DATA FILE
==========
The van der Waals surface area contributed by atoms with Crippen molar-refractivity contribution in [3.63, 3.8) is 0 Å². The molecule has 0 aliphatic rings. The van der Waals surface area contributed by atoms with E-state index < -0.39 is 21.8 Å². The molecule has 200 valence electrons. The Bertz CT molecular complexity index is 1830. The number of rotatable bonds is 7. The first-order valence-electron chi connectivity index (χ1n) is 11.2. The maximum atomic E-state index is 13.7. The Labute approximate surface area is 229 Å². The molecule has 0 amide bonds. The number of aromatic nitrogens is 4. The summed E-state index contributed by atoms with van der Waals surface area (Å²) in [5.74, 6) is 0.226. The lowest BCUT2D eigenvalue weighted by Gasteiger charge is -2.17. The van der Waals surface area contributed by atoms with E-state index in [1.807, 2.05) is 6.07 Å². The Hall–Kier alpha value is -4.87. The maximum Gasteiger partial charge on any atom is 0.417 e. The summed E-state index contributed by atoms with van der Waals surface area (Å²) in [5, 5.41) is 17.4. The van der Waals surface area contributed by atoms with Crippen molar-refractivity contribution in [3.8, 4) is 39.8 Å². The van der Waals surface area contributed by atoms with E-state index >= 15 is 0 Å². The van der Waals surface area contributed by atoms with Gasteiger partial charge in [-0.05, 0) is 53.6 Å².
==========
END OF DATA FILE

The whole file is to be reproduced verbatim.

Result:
The van der Waals surface area contributed by atoms with Crippen molar-refractivity contribution in [3.63, 3.8) is 0 Å². The molecule has 0 aliphatic rings. The van der Waals surface area contributed by atoms with E-state index < -0.39 is 21.8 Å². The molecule has 200 valence electrons. The Bertz CT molecular complexity index is 1830. The number of rotatable bonds is 7. The first-order valence-electron chi connectivity index (χ1n) is 11.2. The maximum atomic E-state index is 13.7. The Labute approximate surface area is 229 Å². The molecule has 0 amide bonds. The number of aromatic nitrogens is 4. The summed E-state index contributed by atoms with van der Waals surface area (Å²) in [5.74, 6) is 0.226. The lowest BCUT2D eigenvalue weighted by Gasteiger charge is -2.17. The van der Waals surface area contributed by atoms with E-state index in [1.807, 2.05) is 6.07 Å². The Hall–Kier alpha value is -4.87. The maximum Gasteiger partial charge on any atom is 0.417 e. The summed E-state index contributed by atoms with van der Waals surface area (Å²) in [5, 5.41) is 17.4. The van der Waals surface area contributed by atoms with Crippen molar-refractivity contribution in [3.8, 4) is 39.8 Å². The van der Waals surface area contributed by atoms with E-state index >= 15 is 0 Å². The van der Waals surface area contributed by atoms with Gasteiger partial charge in [-0.05, 0) is 53.6 Å².